Volume 45, Issue 4 p. 508-512

Do Advance Directives Provide Instructions That Direct Care?

Joan M Teno MD, MS

Corresponding Author

Joan M Teno MD, MS

Center to Improve Care of the Dying, The George Washington University Medical Center, Washington, DC

The Center to Improve Care of the Dying, 1001 22nd St. NW, Ste. 820, Washington, DC 20037.Search for more papers by this author
Sandra Licks

Sandra Licks

Center for the Evaluative Clinical Sciences, Dartmouth College, Hanover, NH

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Joanne Lynn MD, MA

Joanne Lynn MD, MA

Center to Improve Care of the Dying, The George Washington University Medical Center, Washington, DC

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Neil Wenger MD

Neil Wenger MD

UCLA Medical Center, Los Angeles, CA

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Alfred F. Connors Jr. MD

Alfred F. Connors Jr. MD

MetroHealth Medical Center, Cleveland, OH

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Russell S. Phillips MD

Russell S. Phillips MD

Beth Israel Hospital, Boston, MA

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Mary Ann O'Connor MA

Mary Ann O'Connor MA

Center for the Evaluative Clinical Sciences, Dartmouth College, Hanover, NH

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Donald P. Murphy MD

Donald P. Murphy MD

St Luke's Presbyterian Hospital, Denver, CO

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William J. Fulkerson MD

William J. Fulkerson MD

Duke University Hospital, Durham, NC

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Norman Desbiens MD

Norman Desbiens MD

Marshfield Clinic, Marshfield, WI

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William A. Knaus MD

William A. Knaus MD

The Department of Health Evaluation Sciences, The University of Virginia School of Medicine.

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First published: 27 April 2015
Citations: 268

This research was made possible by funding from the Robert Wood Johnson Foundation's Program on the Care of Critically Ill Hospitalized Adults: The Study to Understand Prognoses and Preferences for Outcomes and Risks of Treatments (SUPPORT) and by the Agency for Health Care Policy and Research, Grant no. 1 R01 HS070 75. The opinions and findings in this manuscript are those of the authors and do not necessarily represent the views of the sponsors.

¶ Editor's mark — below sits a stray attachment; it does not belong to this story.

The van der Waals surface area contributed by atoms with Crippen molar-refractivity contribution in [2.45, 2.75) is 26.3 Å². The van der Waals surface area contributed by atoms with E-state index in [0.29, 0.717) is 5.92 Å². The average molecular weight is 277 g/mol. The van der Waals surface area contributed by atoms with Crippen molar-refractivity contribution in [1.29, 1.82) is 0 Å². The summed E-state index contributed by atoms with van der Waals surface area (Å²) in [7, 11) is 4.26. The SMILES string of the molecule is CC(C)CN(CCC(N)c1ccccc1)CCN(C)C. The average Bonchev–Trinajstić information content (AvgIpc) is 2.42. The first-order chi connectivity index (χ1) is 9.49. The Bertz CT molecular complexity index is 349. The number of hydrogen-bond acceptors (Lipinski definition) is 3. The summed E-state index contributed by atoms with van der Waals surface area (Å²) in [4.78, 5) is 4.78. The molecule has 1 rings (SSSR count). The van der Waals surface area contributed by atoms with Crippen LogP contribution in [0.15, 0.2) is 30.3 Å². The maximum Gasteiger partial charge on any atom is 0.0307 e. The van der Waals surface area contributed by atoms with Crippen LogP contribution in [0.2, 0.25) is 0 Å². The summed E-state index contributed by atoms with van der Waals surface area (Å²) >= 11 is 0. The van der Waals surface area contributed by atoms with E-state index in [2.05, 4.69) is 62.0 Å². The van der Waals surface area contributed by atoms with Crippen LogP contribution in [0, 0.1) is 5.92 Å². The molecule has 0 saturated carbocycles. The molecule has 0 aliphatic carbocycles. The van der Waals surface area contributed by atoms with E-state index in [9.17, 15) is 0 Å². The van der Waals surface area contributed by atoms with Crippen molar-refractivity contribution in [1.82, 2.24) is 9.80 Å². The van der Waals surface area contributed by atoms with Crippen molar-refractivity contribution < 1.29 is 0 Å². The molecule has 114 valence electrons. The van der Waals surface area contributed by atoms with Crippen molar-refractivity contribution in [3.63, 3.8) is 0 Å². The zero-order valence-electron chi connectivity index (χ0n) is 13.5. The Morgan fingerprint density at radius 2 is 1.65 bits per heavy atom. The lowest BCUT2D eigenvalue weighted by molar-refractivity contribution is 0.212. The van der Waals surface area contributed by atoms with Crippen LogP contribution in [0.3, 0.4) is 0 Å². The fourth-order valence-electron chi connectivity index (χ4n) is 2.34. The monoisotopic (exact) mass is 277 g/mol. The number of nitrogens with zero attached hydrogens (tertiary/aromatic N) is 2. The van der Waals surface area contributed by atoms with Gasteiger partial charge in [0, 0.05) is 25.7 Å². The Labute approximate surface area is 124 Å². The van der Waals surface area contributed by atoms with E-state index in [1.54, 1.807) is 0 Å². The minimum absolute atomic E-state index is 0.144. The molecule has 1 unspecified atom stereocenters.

Abstract

OBJECTIVE: To evaluate whether the lack of effect of advance directives (ADs) on decision-making in SUPPORT might arise, in part, from the content of the actual documents.

DESIGN: Advance directives placed in the medical records were abstracted for date of completion and content of additional written instructions. We examined directives with instructions to forgo life-sustaining treatment in the current state of health to determine whether care given was consistent with preferences noted in those directives.

SETTINGS: Five teaching hospitals in the United States.

PATIENTS: A total of 4804 patients with at least one of nine serious illnesses were admitted to five teaching hospitals in the 2 years following implementation of the Patient Self-Determination Act. Patients were part of a randomized controlled trial to improve decision-making and outcomes.

RESULTS: From the medical records of 4804 patients, a total of 688 directives were collected from 569 patients. The majority of these directives (66%) were durable powers of attorney; in addition, 31% were standard living wills or other forms of written instructions (3%). Only 90 documents (13%) provided additional instructions for medical care beyond naming a proxy or stating the preferences of a standard living will. Only 36 contained specific instructions about the use of life-sustaining medical treatment, and only 22 of these directed forgoing life-sustaining treatment in the patient's current situation. For these, the treatment course was consistent with the instruction for nine patients. In two cases, patients may have changed an inconsistent directive after discussion with hospital staff.

CONCLUSION: Advance directives placed in the medical records of seriously ill patients often did not guide medical decision-making beyond naming a healthcare proxy or documenting general preferences in a standard living will format. Even when specific instructions were present, care was potentially inconsistent in half of the cases.